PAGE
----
A graduated student from a College has all the skills and abilities of a Bard from their training; the newly graduated student is thus a first-level bard. However, being a College Bard does have a few restrictions: first of all, at least one weapon proficiency must be dedicated to some form of blade, as bladecraft is a mandatory part of Bardic schooling. Secondly, the Ettiquette NWP must be taken, as this is a part of the training that aspiring Bards receive.
The Bardic Agenda
Pinning down the agenda of the Bards is difficult, if not impossible; from College to College, nation to nation, and man to man it varies. This is no accident; the Master Harper and the Collegiate's few other members of rank are notoriously secretive, and very little is ever actually traced back to a Bardic College. Whatever their overall agenda is, it is clear that the Collegiate strives to maintain and preserve art, literature and all forms of knowledge and wisdom, and works constantly to beat back those who threaten it. At times, their involvement in the toppling or weakening of oppressive kingdoms and tyrannical rulers has been suspected, but - even if true - none are ever sure whether their actions were ethically motivated, or if these leaders simply stood in the way of some goal of theirs. Another property of the Collegiate's dealings that makes them difficult to pin down is their pervasiveness and patience; Bard-trained operatives are everywhere, many operating covertly, and it would be impossible to root them all out. At the same time, the Collegiate does not act openly, frequently, or in numbers. Their information network is vast, but when they feel that action needs to be taken - which is rare - they will almost always send a single skilled agent to do their dirty work. This is part of the reason for their success - if their agent fails, they have lost but one. Invariably, though, if their agent succeeds the repercussions can be felt throughout a kingdom. Many of those who work as agents for the Collegiate - particularly those proven enough to undertake the more dangerous tasks - are completely willing to lay down their lives for the elusive cause of the Bards.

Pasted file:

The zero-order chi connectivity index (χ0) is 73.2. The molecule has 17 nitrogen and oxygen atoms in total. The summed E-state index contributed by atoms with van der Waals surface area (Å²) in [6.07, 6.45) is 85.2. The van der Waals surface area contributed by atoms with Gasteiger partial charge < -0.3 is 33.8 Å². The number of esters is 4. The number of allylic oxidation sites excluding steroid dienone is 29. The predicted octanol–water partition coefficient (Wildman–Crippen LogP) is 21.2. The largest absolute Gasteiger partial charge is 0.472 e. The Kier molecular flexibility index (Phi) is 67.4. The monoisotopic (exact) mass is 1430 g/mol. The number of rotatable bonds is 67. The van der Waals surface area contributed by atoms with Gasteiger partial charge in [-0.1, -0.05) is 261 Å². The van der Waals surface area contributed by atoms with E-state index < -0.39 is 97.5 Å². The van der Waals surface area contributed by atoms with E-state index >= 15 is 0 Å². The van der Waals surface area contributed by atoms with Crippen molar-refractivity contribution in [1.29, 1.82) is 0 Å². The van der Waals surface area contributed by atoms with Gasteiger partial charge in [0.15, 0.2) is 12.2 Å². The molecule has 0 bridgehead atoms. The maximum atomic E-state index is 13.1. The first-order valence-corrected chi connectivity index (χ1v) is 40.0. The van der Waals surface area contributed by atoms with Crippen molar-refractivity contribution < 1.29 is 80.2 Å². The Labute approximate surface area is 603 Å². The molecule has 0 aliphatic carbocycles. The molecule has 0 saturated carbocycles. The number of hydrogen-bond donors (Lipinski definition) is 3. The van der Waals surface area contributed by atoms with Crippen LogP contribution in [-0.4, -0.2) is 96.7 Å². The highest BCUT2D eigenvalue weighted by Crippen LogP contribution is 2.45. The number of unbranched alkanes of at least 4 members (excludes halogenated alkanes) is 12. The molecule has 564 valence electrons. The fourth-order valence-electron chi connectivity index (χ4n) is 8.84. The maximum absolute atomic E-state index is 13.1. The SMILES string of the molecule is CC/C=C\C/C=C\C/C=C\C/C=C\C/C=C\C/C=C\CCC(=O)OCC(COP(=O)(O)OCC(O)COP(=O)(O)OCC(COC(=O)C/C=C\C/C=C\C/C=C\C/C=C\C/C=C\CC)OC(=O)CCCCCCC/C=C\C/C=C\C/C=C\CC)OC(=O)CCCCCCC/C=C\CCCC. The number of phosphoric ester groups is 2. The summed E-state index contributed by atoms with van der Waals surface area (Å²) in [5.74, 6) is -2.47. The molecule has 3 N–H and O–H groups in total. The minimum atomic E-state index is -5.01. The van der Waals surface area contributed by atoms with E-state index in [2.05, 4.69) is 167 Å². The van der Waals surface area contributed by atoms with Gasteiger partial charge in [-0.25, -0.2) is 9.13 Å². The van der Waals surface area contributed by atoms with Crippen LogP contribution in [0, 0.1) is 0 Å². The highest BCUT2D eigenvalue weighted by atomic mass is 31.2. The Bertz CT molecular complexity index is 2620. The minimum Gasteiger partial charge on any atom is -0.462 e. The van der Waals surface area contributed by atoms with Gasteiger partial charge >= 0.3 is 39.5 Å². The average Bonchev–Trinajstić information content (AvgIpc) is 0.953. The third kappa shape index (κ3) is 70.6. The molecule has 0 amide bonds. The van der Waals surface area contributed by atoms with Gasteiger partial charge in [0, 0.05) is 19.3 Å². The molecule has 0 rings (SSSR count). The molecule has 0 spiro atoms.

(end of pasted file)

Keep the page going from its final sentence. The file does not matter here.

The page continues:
Nebulous as it is, the agenda of the Collegiate is nevertheless shared by many Bards - even those who take no part in its grander dealings. The reason for this dedication to ideals that are so vague is a consequence of their training; above all, an apprentice Bard is taught to think. Very little is ever told outright to the apprentice; they are given oblique parables and frustratingly confusing instructions, and a major part of their training is their interpretation of these teachings. As a consequence, most Bards are free-willed and individualistic, and the fact that they are allowed to come to their own conclusions about the teachings of Bard Blackhammer rather than having them drilled into them is one of the reasons so many hold such strong convictions. As one of their many maxims says, "What suits a soldier will suit a soldier, but a Bard can only be taught - never trained." The Collegiate does not want subservient drones or simple soldiers - those Bards who choose to serve the Collegiate's interests once they have graduated are informed, educated, intelligent and deadly agents, willing to lay down their very lives for a cause greater than themselves. Many who entered a College seeking only to take advantage of its resources and teaching have left more dedicated to the cause than any priest to his god. Conversely, many choose to leave the Collegiate's affairs be and never associate with it again. This is accepted, even encouraged, for the Collegiate would have little use for such as them. Most walk a road between these two - making their own path, gathering tales and glory (which furthers the Collegiate's cause in its way), and standing ready for the day a task is brought before them.